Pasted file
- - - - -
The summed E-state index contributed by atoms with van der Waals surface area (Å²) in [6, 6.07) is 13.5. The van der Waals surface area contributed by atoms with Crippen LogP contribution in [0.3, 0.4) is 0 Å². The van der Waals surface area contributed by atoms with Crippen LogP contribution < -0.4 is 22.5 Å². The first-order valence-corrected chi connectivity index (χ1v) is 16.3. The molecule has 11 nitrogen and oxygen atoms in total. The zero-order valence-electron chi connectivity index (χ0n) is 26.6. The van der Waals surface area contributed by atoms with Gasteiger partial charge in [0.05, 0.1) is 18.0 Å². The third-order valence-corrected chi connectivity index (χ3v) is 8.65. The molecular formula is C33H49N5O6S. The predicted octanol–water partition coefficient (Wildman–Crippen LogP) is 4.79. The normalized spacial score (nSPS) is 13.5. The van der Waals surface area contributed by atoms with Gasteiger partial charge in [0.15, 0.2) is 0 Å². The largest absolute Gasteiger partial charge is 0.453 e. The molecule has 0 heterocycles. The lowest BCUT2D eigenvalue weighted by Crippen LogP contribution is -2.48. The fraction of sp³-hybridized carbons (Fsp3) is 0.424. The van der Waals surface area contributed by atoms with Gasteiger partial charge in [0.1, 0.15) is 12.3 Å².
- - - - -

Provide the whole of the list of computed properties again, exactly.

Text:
The summed E-state index contributed by atoms with van der Waals surface area (Å²) in [6, 6.07) is 13.5. The van der Waals surface area contributed by atoms with Crippen LogP contribution in [0.3, 0.4) is 0 Å². The van der Waals surface area contributed by atoms with Crippen LogP contribution < -0.4 is 22.5 Å². The first-order valence-corrected chi connectivity index (χ1v) is 16.3. The molecule has 11 nitrogen and oxygen atoms in total. The zero-order valence-electron chi connectivity index (χ0n) is 26.6. The van der Waals surface area contributed by atoms with Gasteiger partial charge in [0.05, 0.1) is 18.0 Å². The third-order valence-corrected chi connectivity index (χ3v) is 8.65. The molecular formula is C33H49N5O6S. The predicted octanol–water partition coefficient (Wildman–Crippen LogP) is 4.79. The normalized spacial score (nSPS) is 13.5. The van der Waals surface area contributed by atoms with Gasteiger partial charge in [0.15, 0.2) is 0 Å². The largest absolute Gasteiger partial charge is 0.453 e. The molecule has 0 heterocycles. The lowest BCUT2D eigenvalue weighted by Crippen LogP contribution is -2.48. The fraction of sp³-hybridized carbons (Fsp3) is 0.424. The van der Waals surface area contributed by atoms with Gasteiger partial charge in [0.1, 0.15) is 12.3 Å².